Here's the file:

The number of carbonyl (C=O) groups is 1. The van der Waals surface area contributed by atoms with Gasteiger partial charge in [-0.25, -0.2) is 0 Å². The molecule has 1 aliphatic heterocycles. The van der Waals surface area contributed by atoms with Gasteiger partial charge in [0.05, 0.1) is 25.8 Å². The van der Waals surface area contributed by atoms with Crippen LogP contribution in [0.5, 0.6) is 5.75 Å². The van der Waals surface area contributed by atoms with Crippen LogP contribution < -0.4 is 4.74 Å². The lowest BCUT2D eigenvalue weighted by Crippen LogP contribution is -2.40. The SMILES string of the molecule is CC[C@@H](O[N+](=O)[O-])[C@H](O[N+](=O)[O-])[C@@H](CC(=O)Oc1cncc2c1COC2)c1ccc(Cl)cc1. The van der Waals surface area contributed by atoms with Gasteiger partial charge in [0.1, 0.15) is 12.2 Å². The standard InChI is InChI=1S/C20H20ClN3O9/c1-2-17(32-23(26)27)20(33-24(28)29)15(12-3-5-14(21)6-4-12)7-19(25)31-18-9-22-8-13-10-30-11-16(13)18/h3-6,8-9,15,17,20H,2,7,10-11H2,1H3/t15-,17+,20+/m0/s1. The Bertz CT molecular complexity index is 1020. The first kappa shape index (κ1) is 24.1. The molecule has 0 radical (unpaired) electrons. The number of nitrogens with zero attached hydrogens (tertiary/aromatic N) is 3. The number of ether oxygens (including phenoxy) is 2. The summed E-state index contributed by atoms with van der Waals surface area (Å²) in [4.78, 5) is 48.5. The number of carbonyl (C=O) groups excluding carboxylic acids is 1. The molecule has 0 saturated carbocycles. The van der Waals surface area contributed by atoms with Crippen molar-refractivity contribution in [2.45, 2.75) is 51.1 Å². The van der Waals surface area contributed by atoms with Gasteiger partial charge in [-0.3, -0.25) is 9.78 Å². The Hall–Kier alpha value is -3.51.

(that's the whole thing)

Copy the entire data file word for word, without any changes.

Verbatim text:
The number of carbonyl (C=O) groups is 1. The van der Waals surface area contributed by atoms with Gasteiger partial charge in [-0.25, -0.2) is 0 Å². The molecule has 1 aliphatic heterocycles. The van der Waals surface area contributed by atoms with Gasteiger partial charge in [0.05, 0.1) is 25.8 Å². The van der Waals surface area contributed by atoms with Crippen LogP contribution in [0.5, 0.6) is 5.75 Å². The van der Waals surface area contributed by atoms with Crippen LogP contribution < -0.4 is 4.74 Å². The lowest BCUT2D eigenvalue weighted by Crippen LogP contribution is -2.40. The SMILES string of the molecule is CC[C@@H](O[N+](=O)[O-])[C@H](O[N+](=O)[O-])[C@@H](CC(=O)Oc1cncc2c1COC2)c1ccc(Cl)cc1. The van der Waals surface area contributed by atoms with Gasteiger partial charge in [0.1, 0.15) is 12.2 Å². The standard InChI is InChI=1S/C20H20ClN3O9/c1-2-17(32-23(26)27)20(33-24(28)29)15(12-3-5-14(21)6-4-12)7-19(25)31-18-9-22-8-13-10-30-11-16(13)18/h3-6,8-9,15,17,20H,2,7,10-11H2,1H3/t15-,17+,20+/m0/s1. The Bertz CT molecular complexity index is 1020. The first kappa shape index (κ1) is 24.1. The molecule has 0 radical (unpaired) electrons. The number of nitrogens with zero attached hydrogens (tertiary/aromatic N) is 3. The number of ether oxygens (including phenoxy) is 2. The summed E-state index contributed by atoms with van der Waals surface area (Å²) in [4.78, 5) is 48.5. The number of carbonyl (C=O) groups excluding carboxylic acids is 1. The molecule has 0 saturated carbocycles. The van der Waals surface area contributed by atoms with Crippen molar-refractivity contribution in [2.45, 2.75) is 51.1 Å². The van der Waals surface area contributed by atoms with Gasteiger partial charge in [-0.3, -0.25) is 9.78 Å². The Hall–Kier alpha value is -3.51.